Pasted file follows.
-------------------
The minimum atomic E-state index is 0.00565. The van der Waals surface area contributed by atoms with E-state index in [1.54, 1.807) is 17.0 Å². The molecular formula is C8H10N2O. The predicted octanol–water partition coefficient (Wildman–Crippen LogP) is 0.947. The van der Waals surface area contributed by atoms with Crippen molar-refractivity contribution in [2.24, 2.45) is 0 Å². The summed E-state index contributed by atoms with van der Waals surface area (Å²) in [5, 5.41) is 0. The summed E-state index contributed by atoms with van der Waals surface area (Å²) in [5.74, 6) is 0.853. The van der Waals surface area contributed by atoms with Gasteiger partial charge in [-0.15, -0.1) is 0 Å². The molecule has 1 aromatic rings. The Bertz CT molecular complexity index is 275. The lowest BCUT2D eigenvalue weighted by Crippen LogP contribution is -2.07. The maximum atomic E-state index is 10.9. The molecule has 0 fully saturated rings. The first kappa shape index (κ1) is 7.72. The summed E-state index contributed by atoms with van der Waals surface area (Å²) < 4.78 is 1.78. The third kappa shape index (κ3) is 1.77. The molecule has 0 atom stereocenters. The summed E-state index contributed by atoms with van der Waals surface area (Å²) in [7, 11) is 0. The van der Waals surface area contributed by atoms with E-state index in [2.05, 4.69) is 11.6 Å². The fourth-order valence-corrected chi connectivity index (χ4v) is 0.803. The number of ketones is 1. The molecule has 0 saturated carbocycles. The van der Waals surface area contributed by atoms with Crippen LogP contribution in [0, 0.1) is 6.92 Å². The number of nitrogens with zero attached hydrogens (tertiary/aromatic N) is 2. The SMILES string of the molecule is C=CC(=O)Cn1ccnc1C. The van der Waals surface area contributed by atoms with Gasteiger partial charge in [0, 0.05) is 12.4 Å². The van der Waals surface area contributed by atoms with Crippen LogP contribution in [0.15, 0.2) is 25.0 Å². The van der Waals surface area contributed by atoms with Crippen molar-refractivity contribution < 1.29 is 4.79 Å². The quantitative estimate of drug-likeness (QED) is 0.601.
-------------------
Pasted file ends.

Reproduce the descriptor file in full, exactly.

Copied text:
The minimum atomic E-state index is 0.00565. The van der Waals surface area contributed by atoms with E-state index in [1.54, 1.807) is 17.0 Å². The molecular formula is C8H10N2O. The predicted octanol–water partition coefficient (Wildman–Crippen LogP) is 0.947. The van der Waals surface area contributed by atoms with Crippen molar-refractivity contribution in [2.24, 2.45) is 0 Å². The summed E-state index contributed by atoms with van der Waals surface area (Å²) in [5, 5.41) is 0. The summed E-state index contributed by atoms with van der Waals surface area (Å²) in [5.74, 6) is 0.853. The van der Waals surface area contributed by atoms with Gasteiger partial charge in [-0.15, -0.1) is 0 Å². The molecule has 1 aromatic rings. The Bertz CT molecular complexity index is 275. The lowest BCUT2D eigenvalue weighted by Crippen LogP contribution is -2.07. The maximum atomic E-state index is 10.9. The molecule has 0 fully saturated rings. The first kappa shape index (κ1) is 7.72. The summed E-state index contributed by atoms with van der Waals surface area (Å²) < 4.78 is 1.78. The third kappa shape index (κ3) is 1.77. The molecule has 0 atom stereocenters. The summed E-state index contributed by atoms with van der Waals surface area (Å²) in [7, 11) is 0. The van der Waals surface area contributed by atoms with E-state index in [2.05, 4.69) is 11.6 Å². The fourth-order valence-corrected chi connectivity index (χ4v) is 0.803. The number of ketones is 1. The molecule has 0 saturated carbocycles. The van der Waals surface area contributed by atoms with Crippen LogP contribution in [0, 0.1) is 6.92 Å². The number of nitrogens with zero attached hydrogens (tertiary/aromatic N) is 2. The SMILES string of the molecule is C=CC(=O)Cn1ccnc1C. The van der Waals surface area contributed by atoms with Gasteiger partial charge in [0, 0.05) is 12.4 Å². The van der Waals surface area contributed by atoms with Crippen LogP contribution in [0.15, 0.2) is 25.0 Å². The van der Waals surface area contributed by atoms with Crippen molar-refractivity contribution < 1.29 is 4.79 Å². The quantitative estimate of drug-likeness (QED) is 0.601.